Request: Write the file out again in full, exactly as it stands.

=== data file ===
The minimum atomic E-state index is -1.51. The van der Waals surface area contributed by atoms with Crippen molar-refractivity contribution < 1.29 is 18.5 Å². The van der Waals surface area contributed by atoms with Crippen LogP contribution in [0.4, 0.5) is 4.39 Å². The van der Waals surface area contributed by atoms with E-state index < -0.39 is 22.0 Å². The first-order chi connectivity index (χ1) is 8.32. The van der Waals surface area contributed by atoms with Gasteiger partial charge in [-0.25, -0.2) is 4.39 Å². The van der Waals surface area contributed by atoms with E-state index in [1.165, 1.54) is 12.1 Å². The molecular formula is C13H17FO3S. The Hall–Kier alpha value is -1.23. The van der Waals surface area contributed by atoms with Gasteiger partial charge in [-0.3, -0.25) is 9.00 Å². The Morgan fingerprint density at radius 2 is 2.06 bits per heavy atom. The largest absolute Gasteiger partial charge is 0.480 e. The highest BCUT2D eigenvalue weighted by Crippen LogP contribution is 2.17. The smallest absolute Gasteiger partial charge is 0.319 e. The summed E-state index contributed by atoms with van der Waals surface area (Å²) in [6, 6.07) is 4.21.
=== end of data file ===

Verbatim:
The minimum atomic E-state index is -1.51. The van der Waals surface area contributed by atoms with Crippen molar-refractivity contribution < 1.29 is 18.5 Å². The van der Waals surface area contributed by atoms with Crippen LogP contribution in [0.4, 0.5) is 4.39 Å². The van der Waals surface area contributed by atoms with E-state index < -0.39 is 22.0 Å². The first-order chi connectivity index (χ1) is 8.32. The van der Waals surface area contributed by atoms with Gasteiger partial charge in [-0.25, -0.2) is 4.39 Å². The van der Waals surface area contributed by atoms with E-state index in [1.165, 1.54) is 12.1 Å². The molecular formula is C13H17FO3S. The Hall–Kier alpha value is -1.23. The van der Waals surface area contributed by atoms with Gasteiger partial charge in [-0.3, -0.25) is 9.00 Å². The Morgan fingerprint density at radius 2 is 2.06 bits per heavy atom. The largest absolute Gasteiger partial charge is 0.480 e. The highest BCUT2D eigenvalue weighted by Crippen LogP contribution is 2.17. The smallest absolute Gasteiger partial charge is 0.319 e. The summed E-state index contributed by atoms with van der Waals surface area (Å²) in [6, 6.07) is 4.21.